Abstraction in Play
The mid-20th century witnessed the traumatic consequences of global industrial warfare as well as oppressive state control of the rights and freedoms of individuals. Disillusioned with these conditions, some artists called for a break from the past. They rejected realist styles as too easily drafted for propaganda, and the ideas of most prewar avant-gardes were contaminated by association with cultures that had acted savagely against civilians.
An eclectic European coalition known loosely as art informel advanced the intuitive and spontaneous methods of art making championed by Surrealism, a prewar movement that continued to influence artists during the war and after. While many of these artists worked with paint and brush, others used found materials and nontraditional techniques that included manipulating, or even destroying, the surface of their compositions.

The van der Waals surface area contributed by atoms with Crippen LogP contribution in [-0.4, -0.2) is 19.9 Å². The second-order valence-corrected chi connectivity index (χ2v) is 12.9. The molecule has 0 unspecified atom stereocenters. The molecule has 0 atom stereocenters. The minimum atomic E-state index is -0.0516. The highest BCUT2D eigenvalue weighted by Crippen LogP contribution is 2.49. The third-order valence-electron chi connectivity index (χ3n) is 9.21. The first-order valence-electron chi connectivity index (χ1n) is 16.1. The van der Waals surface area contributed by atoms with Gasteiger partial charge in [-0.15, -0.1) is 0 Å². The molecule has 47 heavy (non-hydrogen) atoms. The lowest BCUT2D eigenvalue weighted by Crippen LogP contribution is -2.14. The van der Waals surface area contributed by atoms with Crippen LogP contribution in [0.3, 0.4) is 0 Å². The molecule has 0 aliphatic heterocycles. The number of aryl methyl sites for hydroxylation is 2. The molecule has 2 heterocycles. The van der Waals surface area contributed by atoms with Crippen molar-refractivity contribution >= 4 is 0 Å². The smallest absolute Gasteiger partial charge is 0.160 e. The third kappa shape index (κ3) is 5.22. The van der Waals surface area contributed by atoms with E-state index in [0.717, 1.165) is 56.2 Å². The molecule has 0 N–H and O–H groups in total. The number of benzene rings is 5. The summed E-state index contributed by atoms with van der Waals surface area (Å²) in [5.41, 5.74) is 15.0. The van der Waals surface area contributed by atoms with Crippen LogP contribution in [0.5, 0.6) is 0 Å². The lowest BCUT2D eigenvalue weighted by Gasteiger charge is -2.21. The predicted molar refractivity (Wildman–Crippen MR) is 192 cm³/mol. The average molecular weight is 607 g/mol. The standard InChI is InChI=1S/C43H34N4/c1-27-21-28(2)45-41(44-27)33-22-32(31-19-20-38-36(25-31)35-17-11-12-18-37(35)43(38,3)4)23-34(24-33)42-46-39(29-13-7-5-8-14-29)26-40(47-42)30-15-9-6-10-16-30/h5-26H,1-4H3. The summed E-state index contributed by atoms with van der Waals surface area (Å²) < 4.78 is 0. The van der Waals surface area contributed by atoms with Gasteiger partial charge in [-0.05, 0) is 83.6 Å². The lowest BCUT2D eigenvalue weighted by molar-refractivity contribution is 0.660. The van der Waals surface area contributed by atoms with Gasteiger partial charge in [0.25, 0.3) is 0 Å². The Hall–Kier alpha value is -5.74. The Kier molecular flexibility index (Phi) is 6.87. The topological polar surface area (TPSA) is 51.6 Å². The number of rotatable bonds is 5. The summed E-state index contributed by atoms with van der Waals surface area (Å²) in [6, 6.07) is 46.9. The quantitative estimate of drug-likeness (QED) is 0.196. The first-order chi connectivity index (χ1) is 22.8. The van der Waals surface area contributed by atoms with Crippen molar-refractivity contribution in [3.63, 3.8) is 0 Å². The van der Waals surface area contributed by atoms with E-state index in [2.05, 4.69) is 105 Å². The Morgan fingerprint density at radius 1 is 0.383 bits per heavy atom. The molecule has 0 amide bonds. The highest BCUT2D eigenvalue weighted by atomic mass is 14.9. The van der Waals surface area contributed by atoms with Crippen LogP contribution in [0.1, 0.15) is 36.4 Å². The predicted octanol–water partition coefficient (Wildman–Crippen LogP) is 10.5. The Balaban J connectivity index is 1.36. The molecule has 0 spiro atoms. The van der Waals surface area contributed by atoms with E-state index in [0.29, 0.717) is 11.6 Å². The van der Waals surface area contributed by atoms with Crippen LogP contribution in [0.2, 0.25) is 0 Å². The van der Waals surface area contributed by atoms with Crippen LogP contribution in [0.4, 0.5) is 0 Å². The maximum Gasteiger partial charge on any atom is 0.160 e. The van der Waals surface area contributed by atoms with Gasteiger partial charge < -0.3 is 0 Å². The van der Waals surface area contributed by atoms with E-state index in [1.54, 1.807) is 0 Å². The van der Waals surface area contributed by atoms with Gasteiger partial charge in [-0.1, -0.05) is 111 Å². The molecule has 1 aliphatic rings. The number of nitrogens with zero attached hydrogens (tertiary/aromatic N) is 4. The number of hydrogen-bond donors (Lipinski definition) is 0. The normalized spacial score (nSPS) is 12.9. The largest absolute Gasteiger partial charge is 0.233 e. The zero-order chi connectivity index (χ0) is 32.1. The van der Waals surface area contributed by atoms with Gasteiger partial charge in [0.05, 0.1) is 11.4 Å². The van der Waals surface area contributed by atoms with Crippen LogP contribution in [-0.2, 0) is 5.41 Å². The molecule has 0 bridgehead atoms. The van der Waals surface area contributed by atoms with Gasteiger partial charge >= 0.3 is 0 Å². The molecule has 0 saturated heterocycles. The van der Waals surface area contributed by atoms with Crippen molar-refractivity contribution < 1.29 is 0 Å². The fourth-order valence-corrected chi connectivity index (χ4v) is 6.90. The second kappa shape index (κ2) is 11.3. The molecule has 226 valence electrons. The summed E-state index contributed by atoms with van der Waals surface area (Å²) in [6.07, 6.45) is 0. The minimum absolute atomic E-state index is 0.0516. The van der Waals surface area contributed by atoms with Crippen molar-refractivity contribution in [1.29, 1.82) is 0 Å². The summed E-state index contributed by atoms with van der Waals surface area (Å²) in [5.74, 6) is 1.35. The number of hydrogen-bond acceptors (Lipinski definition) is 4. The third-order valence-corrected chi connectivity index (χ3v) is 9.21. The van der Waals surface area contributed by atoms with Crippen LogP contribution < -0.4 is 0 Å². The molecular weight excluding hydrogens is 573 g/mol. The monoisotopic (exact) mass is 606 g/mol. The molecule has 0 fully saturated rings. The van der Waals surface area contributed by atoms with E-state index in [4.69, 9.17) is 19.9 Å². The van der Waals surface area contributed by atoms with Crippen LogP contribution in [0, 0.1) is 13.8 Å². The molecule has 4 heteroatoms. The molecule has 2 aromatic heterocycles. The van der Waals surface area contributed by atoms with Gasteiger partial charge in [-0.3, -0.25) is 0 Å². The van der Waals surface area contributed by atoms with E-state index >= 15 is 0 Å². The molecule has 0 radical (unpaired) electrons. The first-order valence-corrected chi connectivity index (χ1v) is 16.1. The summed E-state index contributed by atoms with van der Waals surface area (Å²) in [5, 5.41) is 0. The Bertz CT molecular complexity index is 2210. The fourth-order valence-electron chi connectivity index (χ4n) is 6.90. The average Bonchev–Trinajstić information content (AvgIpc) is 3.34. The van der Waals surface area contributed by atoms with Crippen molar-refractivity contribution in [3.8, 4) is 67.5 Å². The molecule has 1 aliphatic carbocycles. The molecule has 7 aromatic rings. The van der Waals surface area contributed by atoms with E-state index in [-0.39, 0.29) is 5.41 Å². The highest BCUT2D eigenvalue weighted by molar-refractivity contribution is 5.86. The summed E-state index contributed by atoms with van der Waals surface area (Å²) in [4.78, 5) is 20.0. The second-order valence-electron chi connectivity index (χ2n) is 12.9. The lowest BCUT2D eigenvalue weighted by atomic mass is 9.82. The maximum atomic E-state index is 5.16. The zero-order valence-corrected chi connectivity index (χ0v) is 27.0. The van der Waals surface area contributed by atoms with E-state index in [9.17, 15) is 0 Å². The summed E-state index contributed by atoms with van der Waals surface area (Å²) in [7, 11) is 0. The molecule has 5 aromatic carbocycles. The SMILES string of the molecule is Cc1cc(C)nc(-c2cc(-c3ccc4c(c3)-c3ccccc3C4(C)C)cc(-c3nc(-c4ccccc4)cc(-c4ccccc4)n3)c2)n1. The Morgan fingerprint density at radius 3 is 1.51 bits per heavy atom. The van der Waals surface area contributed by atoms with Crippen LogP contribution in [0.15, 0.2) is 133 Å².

In the United States, a group of New York–based painters, many of whom trained with American realist artists but also with émigré Europeans, searched for alternatives to figurative art in the 1940s. They chose unusual materials and techniques that emphasized the physical act of painting and the materiality of paint itself. Prominent critics, referring to this new style variously as Abstract Expressionism, action painting, or the New York School, celebrated these painters as heroic. This elevation of the white male artist created an art historical narrative that was incomplete and restricted, however. Excluded were contemporaneous figurative works of art that engaged the ongoing struggle for racial equality, pioneering work by women and artists of color, and global histories of abstraction. New York may have been the center of gravity for abstract art, but other strains were growing in postwar Europe and beyond.